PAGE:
§Deploying your application

We have seen how to run a Play application in development mode, however the run command should not be used to run an application in production mode. When using run, on each request, Play checks with sbt to see if any files have changed, and this may have significant performance impacts on your application.

There are several ways to deploy a Play application in production mode. Let’s start by using the recommended way, creating a distribution artifact.

§The application secret

Before you run your application in production mode, you need to generate an application secret. To read more about how to do this, see Configuring the application secret. In the examples below, you will see the use of -Dapplication.secret=abcdefghijk. You must generate your own secret to use here.

§Using the dist task

The dist task builds a binary version of your application that you can deploy to a server without any dependency on sbt or activator, the only thing the server needs is a Java installation.

In the Play console, simply type dist:

[my-first-app] $ dist

This produces a ZIP file containing all JAR files needed to run your application in the target/universal folder of your application.

To run the application, unzip the file on the target server, and then run the script in the bin directory. The name of the script is your application name, and it comes in two versions, a bash shell script, and a windows .bat script.

$ unzip
$ my-first-app-1.0/bin/my-first-app -Dplay.crypto.secret=abcdefghijk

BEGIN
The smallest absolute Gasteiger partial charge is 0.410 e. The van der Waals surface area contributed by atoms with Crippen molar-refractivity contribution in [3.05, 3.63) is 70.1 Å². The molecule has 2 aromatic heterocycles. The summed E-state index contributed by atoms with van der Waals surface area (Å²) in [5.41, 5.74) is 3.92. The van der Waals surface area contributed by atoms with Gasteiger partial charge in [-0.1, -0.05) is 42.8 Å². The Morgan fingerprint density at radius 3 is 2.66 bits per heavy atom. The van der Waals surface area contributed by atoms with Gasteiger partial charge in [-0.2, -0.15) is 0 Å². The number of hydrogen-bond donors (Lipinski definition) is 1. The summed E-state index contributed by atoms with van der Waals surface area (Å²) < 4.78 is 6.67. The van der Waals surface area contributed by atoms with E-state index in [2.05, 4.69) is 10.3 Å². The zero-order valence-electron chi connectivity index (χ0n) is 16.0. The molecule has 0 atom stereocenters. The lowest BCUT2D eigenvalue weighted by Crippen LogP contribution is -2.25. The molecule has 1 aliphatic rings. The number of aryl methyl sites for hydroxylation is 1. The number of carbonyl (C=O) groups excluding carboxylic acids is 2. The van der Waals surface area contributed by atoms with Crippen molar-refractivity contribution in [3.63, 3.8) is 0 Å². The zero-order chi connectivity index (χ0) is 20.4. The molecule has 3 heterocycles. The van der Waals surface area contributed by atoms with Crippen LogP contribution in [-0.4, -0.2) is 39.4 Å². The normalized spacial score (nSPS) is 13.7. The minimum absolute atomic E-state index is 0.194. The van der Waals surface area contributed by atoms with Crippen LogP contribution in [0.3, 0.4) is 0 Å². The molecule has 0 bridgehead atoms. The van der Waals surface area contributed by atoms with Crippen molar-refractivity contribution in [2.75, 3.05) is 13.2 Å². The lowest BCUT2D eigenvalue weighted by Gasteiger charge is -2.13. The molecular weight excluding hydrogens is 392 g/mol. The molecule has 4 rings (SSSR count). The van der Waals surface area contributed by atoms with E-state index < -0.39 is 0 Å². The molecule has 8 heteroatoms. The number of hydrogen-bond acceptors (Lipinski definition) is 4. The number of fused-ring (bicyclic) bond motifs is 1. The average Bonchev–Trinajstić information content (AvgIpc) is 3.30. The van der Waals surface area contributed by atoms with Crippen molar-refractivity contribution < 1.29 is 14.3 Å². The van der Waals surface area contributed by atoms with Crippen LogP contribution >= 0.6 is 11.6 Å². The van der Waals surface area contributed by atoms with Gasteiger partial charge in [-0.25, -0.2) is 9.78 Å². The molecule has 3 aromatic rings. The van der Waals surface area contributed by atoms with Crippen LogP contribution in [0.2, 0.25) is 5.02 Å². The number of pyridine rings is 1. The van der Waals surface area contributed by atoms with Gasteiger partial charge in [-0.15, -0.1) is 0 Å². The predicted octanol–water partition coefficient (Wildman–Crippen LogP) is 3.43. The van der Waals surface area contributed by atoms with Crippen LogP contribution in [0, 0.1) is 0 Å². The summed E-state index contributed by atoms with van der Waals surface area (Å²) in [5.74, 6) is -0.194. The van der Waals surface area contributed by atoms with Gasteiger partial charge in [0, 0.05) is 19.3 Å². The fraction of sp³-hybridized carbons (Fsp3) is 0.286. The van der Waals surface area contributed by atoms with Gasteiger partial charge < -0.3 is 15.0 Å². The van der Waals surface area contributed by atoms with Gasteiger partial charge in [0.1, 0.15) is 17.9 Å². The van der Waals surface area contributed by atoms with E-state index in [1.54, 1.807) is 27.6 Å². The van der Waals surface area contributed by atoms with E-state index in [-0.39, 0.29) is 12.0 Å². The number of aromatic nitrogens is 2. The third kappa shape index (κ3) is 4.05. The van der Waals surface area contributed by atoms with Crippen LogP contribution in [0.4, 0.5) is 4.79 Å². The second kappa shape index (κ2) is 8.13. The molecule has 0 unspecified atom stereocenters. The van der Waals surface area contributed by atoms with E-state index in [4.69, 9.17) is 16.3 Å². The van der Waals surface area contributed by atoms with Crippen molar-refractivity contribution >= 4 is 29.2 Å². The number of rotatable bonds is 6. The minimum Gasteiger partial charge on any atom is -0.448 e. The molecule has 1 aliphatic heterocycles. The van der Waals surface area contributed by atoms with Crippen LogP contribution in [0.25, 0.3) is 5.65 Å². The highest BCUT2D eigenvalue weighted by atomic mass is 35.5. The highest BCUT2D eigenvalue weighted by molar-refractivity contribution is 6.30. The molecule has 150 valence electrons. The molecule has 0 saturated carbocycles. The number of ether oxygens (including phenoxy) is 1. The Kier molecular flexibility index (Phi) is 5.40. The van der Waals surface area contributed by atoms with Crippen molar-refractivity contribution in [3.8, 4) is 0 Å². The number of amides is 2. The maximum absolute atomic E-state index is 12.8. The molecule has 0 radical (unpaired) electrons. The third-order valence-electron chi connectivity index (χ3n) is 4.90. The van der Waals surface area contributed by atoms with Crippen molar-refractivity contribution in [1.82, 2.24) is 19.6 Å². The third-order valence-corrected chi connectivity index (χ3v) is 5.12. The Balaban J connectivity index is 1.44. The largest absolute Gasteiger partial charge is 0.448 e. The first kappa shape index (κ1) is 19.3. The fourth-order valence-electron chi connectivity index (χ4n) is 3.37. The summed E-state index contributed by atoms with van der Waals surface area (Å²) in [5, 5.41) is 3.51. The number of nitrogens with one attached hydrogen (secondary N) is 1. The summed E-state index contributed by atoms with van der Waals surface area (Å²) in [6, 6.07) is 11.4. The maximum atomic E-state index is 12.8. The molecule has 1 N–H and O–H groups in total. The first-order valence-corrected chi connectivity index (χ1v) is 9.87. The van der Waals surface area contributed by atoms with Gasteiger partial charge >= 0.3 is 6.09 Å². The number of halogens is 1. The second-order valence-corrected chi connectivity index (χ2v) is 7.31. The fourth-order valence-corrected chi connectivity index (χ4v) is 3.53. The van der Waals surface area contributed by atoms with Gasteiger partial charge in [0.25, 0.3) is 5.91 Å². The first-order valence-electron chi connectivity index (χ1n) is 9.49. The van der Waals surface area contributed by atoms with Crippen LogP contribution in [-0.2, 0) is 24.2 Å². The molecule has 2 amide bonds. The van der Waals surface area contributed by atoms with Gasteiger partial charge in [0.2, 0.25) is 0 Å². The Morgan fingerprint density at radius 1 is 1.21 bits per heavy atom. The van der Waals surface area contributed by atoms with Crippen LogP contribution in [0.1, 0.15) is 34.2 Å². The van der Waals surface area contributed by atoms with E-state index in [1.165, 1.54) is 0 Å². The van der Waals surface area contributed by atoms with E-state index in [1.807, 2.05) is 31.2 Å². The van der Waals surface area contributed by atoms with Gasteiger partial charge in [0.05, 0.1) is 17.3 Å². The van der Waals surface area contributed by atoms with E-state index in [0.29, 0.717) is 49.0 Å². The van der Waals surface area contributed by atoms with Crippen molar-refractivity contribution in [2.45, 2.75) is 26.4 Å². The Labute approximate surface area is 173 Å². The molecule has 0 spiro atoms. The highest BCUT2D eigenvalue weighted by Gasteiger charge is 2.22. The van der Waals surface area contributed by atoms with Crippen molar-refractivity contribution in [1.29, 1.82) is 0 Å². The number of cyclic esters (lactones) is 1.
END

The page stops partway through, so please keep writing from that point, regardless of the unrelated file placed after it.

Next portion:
You can also specify a different configuration file for a production environment, from the command line:

$ my-first-app-1.0/bin/my-first-app -Dconfig.file=/full/path/to/conf/application-prod.conf

For a full description of usage invoke the start script with a -h option.

For Unix users, zip files do not retain Unix file permissions so when the file is expanded the start script will be required to be set as an executable:

$ chmod +x /path/to/bin/<project-name>

Alternatively a tar.gz file can be produced instead. Tar files retain permissions. Invoke the universal:packageZipTarball task instead of the dist task:

activator universal:packageZipTarball

By default, the dist task will include the API documentation in the generated package. If this is not necessary, add these lines in build.sbt:

sources in (Compile, doc) := Seq.empty

publishArtifact in (Compile, packageDoc) := false

For builds with sub-projects, the statement above has to be applied to all sub-project definitions.

§The Native Packager

Play uses the SBT Native Packager plugin. The native packager plugin declares the dist task to create a zip file. Invoking the dist task is directly equivalent to invoking the following:

[my-first-app] $ universal:packageBin

Many other types of archive can be generated including:

Please consult the documentation on the native packager plugin for more information.

§Build a server distribution

The sbt-native-packager plugins provides a number archetypes. The one that Play uses by default is called the Java server archetype, which enables the following features:

A full documentation can be found in the documentation.

§Minimal Debian settings

Add the following settings to your build:

lazy val root = (project in file("."))
  .enablePlugins(PlayScala, DebianPlugin)

maintainer in Linux := "First Lastname <>"

packageSummary in Linux := "My custom package summary"

packageDescription := "My longer package description"

Then build your package with:

[my-first-app] $ debian:packageBin

§Minimal RPM settings

Add the following settings to your build:

lazy val root = (project in file("."))
  .enablePlugins(PlayScala, RpmPlugin)

maintainer in Linux := "First Lastname <>"

packageSummary in Linux := "My custom package summary"

packageDescription := "My longer package description"

rpmRelease := "1"

rpmVendor := ""

rpmUrl := Some("")

rpmLicense := Some("Apache v2")

Then build your package with: